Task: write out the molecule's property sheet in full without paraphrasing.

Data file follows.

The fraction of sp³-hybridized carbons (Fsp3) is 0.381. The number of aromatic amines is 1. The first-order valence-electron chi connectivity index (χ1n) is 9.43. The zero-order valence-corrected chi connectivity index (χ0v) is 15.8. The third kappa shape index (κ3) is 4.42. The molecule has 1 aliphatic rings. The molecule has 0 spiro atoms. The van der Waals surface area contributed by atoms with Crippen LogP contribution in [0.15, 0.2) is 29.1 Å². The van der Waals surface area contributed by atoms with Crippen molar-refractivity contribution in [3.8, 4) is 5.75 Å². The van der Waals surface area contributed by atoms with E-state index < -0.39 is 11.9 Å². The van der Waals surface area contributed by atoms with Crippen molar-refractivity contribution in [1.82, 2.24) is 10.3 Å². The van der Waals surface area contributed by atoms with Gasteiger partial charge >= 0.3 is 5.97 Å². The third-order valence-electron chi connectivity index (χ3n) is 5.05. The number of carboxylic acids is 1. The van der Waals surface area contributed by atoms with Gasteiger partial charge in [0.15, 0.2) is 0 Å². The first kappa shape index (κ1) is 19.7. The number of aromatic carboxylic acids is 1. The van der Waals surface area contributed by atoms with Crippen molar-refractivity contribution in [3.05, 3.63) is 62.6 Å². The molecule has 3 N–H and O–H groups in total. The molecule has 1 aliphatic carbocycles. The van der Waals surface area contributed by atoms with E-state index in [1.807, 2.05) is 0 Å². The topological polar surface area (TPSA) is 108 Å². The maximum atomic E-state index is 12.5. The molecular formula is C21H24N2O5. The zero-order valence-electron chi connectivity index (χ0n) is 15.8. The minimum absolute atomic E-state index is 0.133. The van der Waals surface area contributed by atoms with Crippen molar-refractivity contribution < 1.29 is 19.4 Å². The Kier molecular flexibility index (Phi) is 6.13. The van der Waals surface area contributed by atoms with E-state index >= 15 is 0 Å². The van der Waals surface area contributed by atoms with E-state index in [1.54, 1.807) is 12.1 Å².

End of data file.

The fraction of sp³-hybridized carbons (Fsp3) is 0.381. The number of aromatic amines is 1. The first-order valence-electron chi connectivity index (χ1n) is 9.43. The zero-order valence-corrected chi connectivity index (χ0v) is 15.8. The third kappa shape index (κ3) is 4.42. The molecule has 1 aliphatic rings. The molecule has 0 spiro atoms. The van der Waals surface area contributed by atoms with Crippen LogP contribution in [0.15, 0.2) is 29.1 Å². The van der Waals surface area contributed by atoms with Crippen molar-refractivity contribution in [3.8, 4) is 5.75 Å². The van der Waals surface area contributed by atoms with E-state index < -0.39 is 11.9 Å². The van der Waals surface area contributed by atoms with Crippen molar-refractivity contribution in [1.82, 2.24) is 10.3 Å². The van der Waals surface area contributed by atoms with Gasteiger partial charge >= 0.3 is 5.97 Å². The third-order valence-electron chi connectivity index (χ3n) is 5.05. The number of carboxylic acids is 1. The van der Waals surface area contributed by atoms with Gasteiger partial charge in [0.15, 0.2) is 0 Å². The first kappa shape index (κ1) is 19.7. The number of aromatic carboxylic acids is 1. The van der Waals surface area contributed by atoms with Crippen molar-refractivity contribution in [3.05, 3.63) is 62.6 Å². The molecule has 3 N–H and O–H groups in total. The molecule has 1 aliphatic carbocycles. The van der Waals surface area contributed by atoms with E-state index in [1.807, 2.05) is 0 Å². The topological polar surface area (TPSA) is 108 Å². The maximum atomic E-state index is 12.5. The molecular formula is C21H24N2O5. The zero-order valence-electron chi connectivity index (χ0n) is 15.8. The minimum absolute atomic E-state index is 0.133. The van der Waals surface area contributed by atoms with Crippen molar-refractivity contribution < 1.29 is 19.4 Å². The Kier molecular flexibility index (Phi) is 6.13. The van der Waals surface area contributed by atoms with E-state index >= 15 is 0 Å². The van der Waals surface area contributed by atoms with E-state index in [1.54, 1.807) is 12.1 Å².